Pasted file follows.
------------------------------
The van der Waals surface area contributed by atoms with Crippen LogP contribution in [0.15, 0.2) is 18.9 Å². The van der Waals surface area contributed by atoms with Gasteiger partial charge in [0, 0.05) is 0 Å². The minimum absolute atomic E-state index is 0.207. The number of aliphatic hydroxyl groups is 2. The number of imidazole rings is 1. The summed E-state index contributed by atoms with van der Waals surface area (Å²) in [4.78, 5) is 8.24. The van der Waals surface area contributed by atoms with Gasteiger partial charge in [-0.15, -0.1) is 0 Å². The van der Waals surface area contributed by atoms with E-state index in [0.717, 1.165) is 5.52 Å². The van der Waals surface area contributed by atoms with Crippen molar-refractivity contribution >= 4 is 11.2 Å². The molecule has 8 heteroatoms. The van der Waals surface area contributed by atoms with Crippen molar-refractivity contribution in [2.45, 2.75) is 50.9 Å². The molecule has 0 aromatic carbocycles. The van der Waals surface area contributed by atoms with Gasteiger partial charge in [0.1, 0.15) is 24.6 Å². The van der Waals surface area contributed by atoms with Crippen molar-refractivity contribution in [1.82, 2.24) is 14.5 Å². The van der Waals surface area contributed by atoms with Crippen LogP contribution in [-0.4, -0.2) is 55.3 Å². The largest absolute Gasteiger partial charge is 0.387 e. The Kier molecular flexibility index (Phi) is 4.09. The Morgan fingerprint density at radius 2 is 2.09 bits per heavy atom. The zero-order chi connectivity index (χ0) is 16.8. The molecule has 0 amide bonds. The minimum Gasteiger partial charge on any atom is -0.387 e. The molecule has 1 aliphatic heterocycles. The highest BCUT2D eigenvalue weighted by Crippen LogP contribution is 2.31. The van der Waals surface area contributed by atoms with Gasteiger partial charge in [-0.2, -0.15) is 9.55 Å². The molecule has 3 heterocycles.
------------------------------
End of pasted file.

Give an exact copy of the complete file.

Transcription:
The van der Waals surface area contributed by atoms with Crippen LogP contribution in [0.15, 0.2) is 18.9 Å². The van der Waals surface area contributed by atoms with Gasteiger partial charge in [0, 0.05) is 0 Å². The minimum absolute atomic E-state index is 0.207. The number of aliphatic hydroxyl groups is 2. The number of imidazole rings is 1. The summed E-state index contributed by atoms with van der Waals surface area (Å²) in [4.78, 5) is 8.24. The van der Waals surface area contributed by atoms with Gasteiger partial charge in [-0.15, -0.1) is 0 Å². The van der Waals surface area contributed by atoms with E-state index in [0.717, 1.165) is 5.52 Å². The van der Waals surface area contributed by atoms with Crippen molar-refractivity contribution >= 4 is 11.2 Å². The molecule has 8 heteroatoms. The van der Waals surface area contributed by atoms with Crippen molar-refractivity contribution in [2.45, 2.75) is 50.9 Å². The molecule has 0 aromatic carbocycles. The van der Waals surface area contributed by atoms with Gasteiger partial charge in [0.1, 0.15) is 24.6 Å². The van der Waals surface area contributed by atoms with Crippen molar-refractivity contribution in [1.82, 2.24) is 14.5 Å². The van der Waals surface area contributed by atoms with Crippen LogP contribution in [-0.4, -0.2) is 55.3 Å². The largest absolute Gasteiger partial charge is 0.387 e. The Kier molecular flexibility index (Phi) is 4.09. The Morgan fingerprint density at radius 2 is 2.09 bits per heavy atom. The zero-order chi connectivity index (χ0) is 16.8. The molecule has 0 amide bonds. The minimum Gasteiger partial charge on any atom is -0.387 e. The molecule has 1 aliphatic heterocycles. The highest BCUT2D eigenvalue weighted by Crippen LogP contribution is 2.31. The van der Waals surface area contributed by atoms with Gasteiger partial charge in [-0.2, -0.15) is 9.55 Å². The molecule has 3 heterocycles.